Barkan Meizlish , February 4, 2020
You cannot file a workers’ compensation claim in Ohio when you request benefits solely because you developed post-traumatic stress disorder. Even if the PTSD can be linked explicitly to something that occurred in the workplace, the mental condition cannot be cited as the only reason you believe you should receive health care coverage and replacement wages for time spent out of work.
We highlighted “cannot,” “solely” and “only” because a claim for workers’ comp benefits can include a request for coverage of PTSD treatments. More on that below. The main thing to understand is that workers’ comp benefits do not get awarded strictly for mental health problems like PTSD, stress, and anxiety.
It is also important to know that severe cases of PTSD and other mental health problems can support a claim for long-term disability benefits through a program like Social Security. The key qualifier there is that the symptoms must keep people off the job for more than a year.
Still, current Ohio workers’ compensation laws limit short-term disability claims to one of the following:
Ohio workers can extend their claim for coverage of an injury or illness by presenting evidence that they developed PTSD as a result of being hurt or sick and unable to do their job. When a qualified psychiatrist, psychologist or other health care provider diagnoses PTSD as developing because a person suffered a work-related injury or illness, treatment and therapy for the mental health condition may be provided along with treatment for the physical condition.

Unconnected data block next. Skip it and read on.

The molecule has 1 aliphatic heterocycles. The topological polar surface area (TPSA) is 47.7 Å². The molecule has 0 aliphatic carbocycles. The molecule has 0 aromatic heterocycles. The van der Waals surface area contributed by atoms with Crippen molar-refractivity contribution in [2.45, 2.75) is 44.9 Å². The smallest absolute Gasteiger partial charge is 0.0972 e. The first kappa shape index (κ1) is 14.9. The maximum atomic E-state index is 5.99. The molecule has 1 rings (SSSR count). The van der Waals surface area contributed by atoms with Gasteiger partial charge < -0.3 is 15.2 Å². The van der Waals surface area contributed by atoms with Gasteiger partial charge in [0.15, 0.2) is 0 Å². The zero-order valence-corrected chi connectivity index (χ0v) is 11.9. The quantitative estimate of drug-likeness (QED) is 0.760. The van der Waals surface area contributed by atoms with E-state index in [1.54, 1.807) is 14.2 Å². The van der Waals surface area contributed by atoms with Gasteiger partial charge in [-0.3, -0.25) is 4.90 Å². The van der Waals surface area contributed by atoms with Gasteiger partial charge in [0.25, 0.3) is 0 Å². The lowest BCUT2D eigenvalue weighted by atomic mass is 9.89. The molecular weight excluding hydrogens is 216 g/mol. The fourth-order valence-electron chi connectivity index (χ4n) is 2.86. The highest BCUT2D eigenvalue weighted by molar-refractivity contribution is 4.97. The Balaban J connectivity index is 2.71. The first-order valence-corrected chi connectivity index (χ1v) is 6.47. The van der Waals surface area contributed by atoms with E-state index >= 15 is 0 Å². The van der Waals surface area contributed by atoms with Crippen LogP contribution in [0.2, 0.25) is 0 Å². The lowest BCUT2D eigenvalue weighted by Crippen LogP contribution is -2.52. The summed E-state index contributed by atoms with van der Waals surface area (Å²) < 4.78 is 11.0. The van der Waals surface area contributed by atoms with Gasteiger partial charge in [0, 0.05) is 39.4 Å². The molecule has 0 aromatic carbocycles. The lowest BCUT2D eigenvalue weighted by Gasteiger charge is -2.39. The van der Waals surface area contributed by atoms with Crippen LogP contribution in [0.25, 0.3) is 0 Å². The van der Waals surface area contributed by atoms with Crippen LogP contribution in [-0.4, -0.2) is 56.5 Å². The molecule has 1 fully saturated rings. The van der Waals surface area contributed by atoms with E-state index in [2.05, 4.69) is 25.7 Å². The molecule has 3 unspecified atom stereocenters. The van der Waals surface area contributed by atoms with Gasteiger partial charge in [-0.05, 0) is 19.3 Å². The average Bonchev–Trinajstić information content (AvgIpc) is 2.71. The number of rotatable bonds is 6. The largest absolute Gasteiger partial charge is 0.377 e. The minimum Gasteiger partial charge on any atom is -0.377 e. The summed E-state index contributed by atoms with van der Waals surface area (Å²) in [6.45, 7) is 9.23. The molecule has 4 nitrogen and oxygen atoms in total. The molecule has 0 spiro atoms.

It also worth mentioning that the people who write Ohio’s workers’ comp laws recognize that PTSD is serious and common. In 2019, members of the state House of Representative passed a bill that would have allowed public safety employees like police and firefighters to claim workers’ comp benefits for just PTSD. That proposal did not survive in the state Senate, but it will be brought up again.
Attorneys with Barkan Meizlish, LLP, are available to help with all types of workers’ compensation claims in Ohio. We offer free, no-pressure consultations, and we take appointments online. To speak with a workers’ compensation lawyer directly, call us at (614) 221-4221.
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